Age of Order
For fans of YA dystopian novels, Julian North’s Age of Order will be a huge hit! The female protagonist in this story, Daniela Machado, lives in Bronx City, one of the poorer parts of the Five Cities, collectively know previously as New York. We initially see her running for her life through the City, desperately trying to avoid being caught by a drone. Luckily for her, running is her dream and her life, and she is exceptionally good at it. Living in such a dissolute environment, Daniela has learned to be protective of the only people she fully loves and trusts: Aba, her grandmother; Mateo, her brother; and her best friend and sister of choice, Kortilla.
In a surprising twist of fortune, Daniela is later offered a place in an elite, private school in Manhattan. Once there, she meets wealthy and privileged elitists who are not too impressed with her arrival. One of the interesting parts of Age of Order is that being wealthy and elite is not necessarily about status and upbringing, it is about science. With genetically modified genes that create the “perfect” human, a highborn, flaws are a thing of the past in their world. Therefore, having a non-enhanced pupil, nicknamed “Nopes,” in their school causes quite an uproar.
Through Daniela’s eyes, we see the struggles and triumphs that she deals with on a daily basis, from trying to work out who she can trust enough to make friends with, to following her dreams on the race track as well as her continual fight for her brother, Mateo, who is the real reason that she puts up with so much adversity. Daniela has a very strong personality. North does a great job in making his characters relatable and “real” while throwing in enough modern-day references that the reader will not forget that the story is based in the future. The reader will become immersed in their life and their troubles. The action and insight is often thrilling, delivering everything a reader could hope for. North delivers high-tech rivalries, often with dark hilarity, and edge-of-the-seat emotions with partisan politics, family conflicts, chase scenes, and class conflicts. It is difficult not feel like a bystander in the halls or streets as the imagery is so vivid. Although most of the major characters are teenagers, North’s insights into their thoughts and feelings are truly on point. Even though adults generally have only a minor role, they are written so well that you cannot help but know their personalities and work out who is talking behind closed doors by their mannerisms alone. The same can be said for the locations and general environments. Although this book is set in a future we all hope would not exist, there are certainly elements of the story that are all too real already.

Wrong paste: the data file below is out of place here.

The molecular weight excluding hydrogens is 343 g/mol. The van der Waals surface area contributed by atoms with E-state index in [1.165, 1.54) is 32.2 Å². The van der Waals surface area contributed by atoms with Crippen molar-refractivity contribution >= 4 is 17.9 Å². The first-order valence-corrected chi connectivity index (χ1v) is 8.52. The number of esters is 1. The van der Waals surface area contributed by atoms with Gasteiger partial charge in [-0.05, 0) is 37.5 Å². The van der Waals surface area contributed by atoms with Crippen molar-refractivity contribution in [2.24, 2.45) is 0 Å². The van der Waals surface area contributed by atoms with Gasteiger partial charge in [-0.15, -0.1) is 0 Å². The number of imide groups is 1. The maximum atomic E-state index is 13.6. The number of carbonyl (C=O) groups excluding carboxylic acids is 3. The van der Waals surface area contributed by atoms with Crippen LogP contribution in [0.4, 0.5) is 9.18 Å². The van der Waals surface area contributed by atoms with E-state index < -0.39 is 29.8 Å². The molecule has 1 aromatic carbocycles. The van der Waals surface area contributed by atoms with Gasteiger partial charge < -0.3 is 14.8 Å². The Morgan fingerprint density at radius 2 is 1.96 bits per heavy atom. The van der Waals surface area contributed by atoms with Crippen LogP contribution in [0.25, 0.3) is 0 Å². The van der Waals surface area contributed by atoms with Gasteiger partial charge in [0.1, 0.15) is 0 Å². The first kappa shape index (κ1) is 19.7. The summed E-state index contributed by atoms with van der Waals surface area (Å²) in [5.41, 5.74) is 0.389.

Oh, and surprise! This is North’s DEBUT novel. Unbelievable really. Adults young and old would love this book. I am not normally a reader of dystopian fiction, but this one had me hooked!